“Rhen should have listened to you. Negotiated with you. You would care for the people of Emberfall.”
“Yes,” I say somberly. “I would.”
“He was a fool as well.”
Across the fire, Noah laughs under his breath. “You should get some more sleep, Grey.”
Grey hasn’t looked away from me. “You escaped through the fireplace.”
I smile. “Yes. I did.”
His eyes are so serious. “You stopped to help Tycho.”
He’s not smiling. “You risked yourself, Lia Mara.” He pauses. “You could have been discovered.”
I inhale to answer, to say that I couldn’t have left that boy
hanging and bleeding along the wall any more than I could have let my mother kill the trapper’s daughter hiding in the woods. But Grey’s hand lifts to trace the spill of hair that hangs along my face, and my breath catches.
“Brave girl,” he says.
No one has ever called me brave. They’ve called me clever. Sturdy. Studious. Kind.
. My heart thrums in my chest.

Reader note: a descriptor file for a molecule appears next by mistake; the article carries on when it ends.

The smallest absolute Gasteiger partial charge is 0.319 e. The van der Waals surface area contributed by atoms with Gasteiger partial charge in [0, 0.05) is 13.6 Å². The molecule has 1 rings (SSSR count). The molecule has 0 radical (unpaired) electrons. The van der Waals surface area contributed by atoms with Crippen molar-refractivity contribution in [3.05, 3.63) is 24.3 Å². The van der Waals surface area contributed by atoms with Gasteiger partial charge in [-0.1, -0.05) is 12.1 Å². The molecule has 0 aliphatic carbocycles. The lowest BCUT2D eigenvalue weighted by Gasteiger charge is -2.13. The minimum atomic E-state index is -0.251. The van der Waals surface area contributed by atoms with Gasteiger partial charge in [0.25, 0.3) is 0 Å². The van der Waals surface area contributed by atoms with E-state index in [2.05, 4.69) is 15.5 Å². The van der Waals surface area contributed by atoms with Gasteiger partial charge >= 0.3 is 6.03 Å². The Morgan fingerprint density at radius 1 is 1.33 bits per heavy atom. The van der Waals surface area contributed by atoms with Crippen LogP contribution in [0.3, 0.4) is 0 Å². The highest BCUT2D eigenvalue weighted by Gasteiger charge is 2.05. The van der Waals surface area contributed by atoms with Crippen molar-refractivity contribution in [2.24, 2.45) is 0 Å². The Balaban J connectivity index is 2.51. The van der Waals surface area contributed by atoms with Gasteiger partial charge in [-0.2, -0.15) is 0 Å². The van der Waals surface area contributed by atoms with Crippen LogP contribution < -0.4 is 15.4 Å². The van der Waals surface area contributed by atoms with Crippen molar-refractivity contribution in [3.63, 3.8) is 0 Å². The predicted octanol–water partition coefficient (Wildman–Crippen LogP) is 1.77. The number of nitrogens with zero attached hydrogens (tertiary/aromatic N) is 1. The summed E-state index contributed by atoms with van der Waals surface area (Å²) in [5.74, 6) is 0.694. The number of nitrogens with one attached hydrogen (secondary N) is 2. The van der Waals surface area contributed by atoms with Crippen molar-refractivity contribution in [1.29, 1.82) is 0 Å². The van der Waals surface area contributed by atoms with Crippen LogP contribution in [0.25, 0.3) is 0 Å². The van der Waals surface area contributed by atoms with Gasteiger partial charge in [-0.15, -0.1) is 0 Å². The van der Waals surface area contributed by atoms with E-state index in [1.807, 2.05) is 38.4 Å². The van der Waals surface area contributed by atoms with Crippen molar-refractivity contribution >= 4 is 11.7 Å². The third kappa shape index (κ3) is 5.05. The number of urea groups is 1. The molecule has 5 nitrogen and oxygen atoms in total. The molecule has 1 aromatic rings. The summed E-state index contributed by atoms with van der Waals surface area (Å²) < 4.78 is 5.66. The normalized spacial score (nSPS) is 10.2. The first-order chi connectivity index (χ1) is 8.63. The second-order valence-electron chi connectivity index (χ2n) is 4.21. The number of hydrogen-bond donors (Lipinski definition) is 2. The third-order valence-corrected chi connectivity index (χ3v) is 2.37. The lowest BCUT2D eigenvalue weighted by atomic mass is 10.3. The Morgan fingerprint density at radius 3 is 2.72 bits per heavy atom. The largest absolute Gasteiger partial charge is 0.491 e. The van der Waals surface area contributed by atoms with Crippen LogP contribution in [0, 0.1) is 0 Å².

In the distance, the sky rumbles. Iisak’s wings ruffle, and he looks up. “The air promises rain soon.”
Grey’s hand drops. “How soon?”
“Within the hour, I would think.”
My heart won’t stop racing, but Grey gathers the cards. “Wake Jake and fetch Tycho. We’ll need to find shelter.”
The rain pours down before we’re ready, darkening everyone’s mood. The mountains tower to our left, hulking and black in the midnight darkness. My heart trips and stumbles at the sight.
Home is on the other side. I might be in my own bed tomorrow night, surrounded by plush blankets and stacks of books and all the warm tea I can drink.
And Grey, who will likely be thrust at my sister. Thrust into accepting his birthright.